With its deep pockets, and its reported cooperation with Lashkar-e-Taiba (LeT) and Al Qaeda terror networks, Dawood Ibrahim's D-Company presents a credible a threat to US interests in South Asia, according to a new US Congressional report.
The "D-Company, a 5,000-member criminal syndicate operating mostly in Pakistan, India, and the United Arab Emirates provides an example of the criminal-terrorism 'fusion' model," the Congressional Research Service (CRS) said in a report on the organisation run by the prime accused in the 1993 Mumbai bombings.
"The US government contends that the D-Company has found common cause with Al Qaeda and shares its smuggling routes with that terrorist group," noted the report prepared by the research wing of the US Congress for lawmakers.
The United Nations has also added Dawood Ibrahim to its list of individuals associated with Al Qaeda, said the report on "International Terrorism and Transnational Crime: Security Threats, US Policy, and Considerations for Congress" released Tuesday.
"D-Company's seeming transformation from a profit-motivated criminal syndicated to a fusion crime-terror organization also altered its composition. Many of the Hindu members left the group after the 1993 bombings, with some forming a competing gang," the report said.
"While the organization reportedly collaborates with LeT and Al Qaeda, the more secular orientation of D-Company's leadership makes it unlikely that it will formally merge with those terrorist groups, analysts believe," it said.
"Regardless, D-Company's own terrorist endeavors, its deep pockets, and its reported cooperation with LeT and Al Qaeda, present a credible a threat to US interests in South Asia, security experts assess," CRS said.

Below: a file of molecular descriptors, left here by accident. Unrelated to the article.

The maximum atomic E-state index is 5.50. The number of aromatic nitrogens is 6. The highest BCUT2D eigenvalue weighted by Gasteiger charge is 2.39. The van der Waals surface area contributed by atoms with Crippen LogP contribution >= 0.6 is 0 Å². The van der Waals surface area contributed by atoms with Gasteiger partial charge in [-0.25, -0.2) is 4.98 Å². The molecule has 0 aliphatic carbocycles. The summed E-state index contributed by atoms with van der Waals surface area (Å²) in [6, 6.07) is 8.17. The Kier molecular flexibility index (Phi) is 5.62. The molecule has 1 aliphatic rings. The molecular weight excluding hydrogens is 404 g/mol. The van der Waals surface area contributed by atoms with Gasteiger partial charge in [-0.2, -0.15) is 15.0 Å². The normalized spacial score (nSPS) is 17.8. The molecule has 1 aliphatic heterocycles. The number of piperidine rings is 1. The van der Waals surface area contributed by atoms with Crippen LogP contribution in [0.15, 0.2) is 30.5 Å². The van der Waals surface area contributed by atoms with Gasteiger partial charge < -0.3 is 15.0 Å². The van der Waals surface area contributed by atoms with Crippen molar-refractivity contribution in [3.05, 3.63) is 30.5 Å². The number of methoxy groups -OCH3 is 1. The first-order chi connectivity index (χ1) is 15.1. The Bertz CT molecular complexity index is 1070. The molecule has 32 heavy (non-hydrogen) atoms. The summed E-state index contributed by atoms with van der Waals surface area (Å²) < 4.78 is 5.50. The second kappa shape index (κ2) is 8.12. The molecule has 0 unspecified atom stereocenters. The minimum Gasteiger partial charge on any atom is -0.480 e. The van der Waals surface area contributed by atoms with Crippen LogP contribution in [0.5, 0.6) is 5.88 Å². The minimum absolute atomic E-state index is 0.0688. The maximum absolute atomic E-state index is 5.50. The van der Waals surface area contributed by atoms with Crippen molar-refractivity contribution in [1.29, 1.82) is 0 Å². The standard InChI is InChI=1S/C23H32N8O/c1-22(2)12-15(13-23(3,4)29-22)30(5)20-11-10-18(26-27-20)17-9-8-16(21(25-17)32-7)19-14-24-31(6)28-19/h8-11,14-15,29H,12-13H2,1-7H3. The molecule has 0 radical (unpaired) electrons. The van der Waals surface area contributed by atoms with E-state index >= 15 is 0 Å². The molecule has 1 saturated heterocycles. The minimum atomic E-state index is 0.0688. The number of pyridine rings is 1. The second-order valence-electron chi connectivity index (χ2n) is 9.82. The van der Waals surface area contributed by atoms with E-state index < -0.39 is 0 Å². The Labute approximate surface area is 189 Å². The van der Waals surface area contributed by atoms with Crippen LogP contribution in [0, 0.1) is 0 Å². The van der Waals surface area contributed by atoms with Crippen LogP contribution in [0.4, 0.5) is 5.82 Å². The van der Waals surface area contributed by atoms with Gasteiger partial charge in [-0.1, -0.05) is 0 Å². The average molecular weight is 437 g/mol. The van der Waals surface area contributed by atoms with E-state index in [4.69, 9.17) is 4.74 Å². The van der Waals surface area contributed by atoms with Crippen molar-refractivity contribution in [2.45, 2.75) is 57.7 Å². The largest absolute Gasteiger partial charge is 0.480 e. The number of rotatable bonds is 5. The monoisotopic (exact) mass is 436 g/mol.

Lending his criminal expertise and networks to such terrorist groups, he is capable of smuggling terrorists across national borders, trafficking in weapons and drugs, controlling extortion and protection rackets, and laundering ill-gotten proceeds, including through the abuse of traditional value transfer methods, like hawala, it said.
By providing those organizations with funding, contacts, and logistical support, it amplifies their capabilities and durability.
Noting that the D-Company is reportedly involved in several criminal activities, including extortion, smuggling, narcotics trafficking, and contract killing, the CRS said it has also reportedly infiltrated the Indian filmmaking industry, extorting producers, assassinating directors, distributing movies, and pirating films.
Dawood Ibrahim began as a criminal specialist in Mumbai, first as a low-level smuggler in the 1970s and later as the leader of a poly-crime syndicate, the report said noting, "He formed a thriving criminal enterprise throughout the 1980s and became radicalised in the 1990s, forging relationships with Islamists, including Lashkar-e-Taiba and Al Qaeda."
D-Company's evolution into a true criminal-terrorist group began in response to the destruction of the Babri mosque in Uttar Pradesh in December 1992, CRS said.
In retaliation "reportedly with assistance from the Pakistan government's intelligence branch, the Inter-Services Intelligence agency (ISI), D-Company launched a series of bombing attacks on March 12, 1993, killing 257 people," the report nored.
Following the attacks, Dawood Ibrahim moved his organization's headquarters to Karachi. There, D-Company is believed to have both deepened its strategic alliance with the ISI and developed links to LeT, which was designated by the US as a foreign terrorist organization in 2001, CRS said.
During this time period, some say D-Company began to finance LeT's activities, use its companies to lure recruits to LeT training camps, and give LeT operatives use of its smuggling routes and contacts," it said.
"Press accounts have reported that Dawood Ibrahim's network might have provided a boat to the 10 terrorists who killed 173 people in Mumbai in November 2008," CRS said.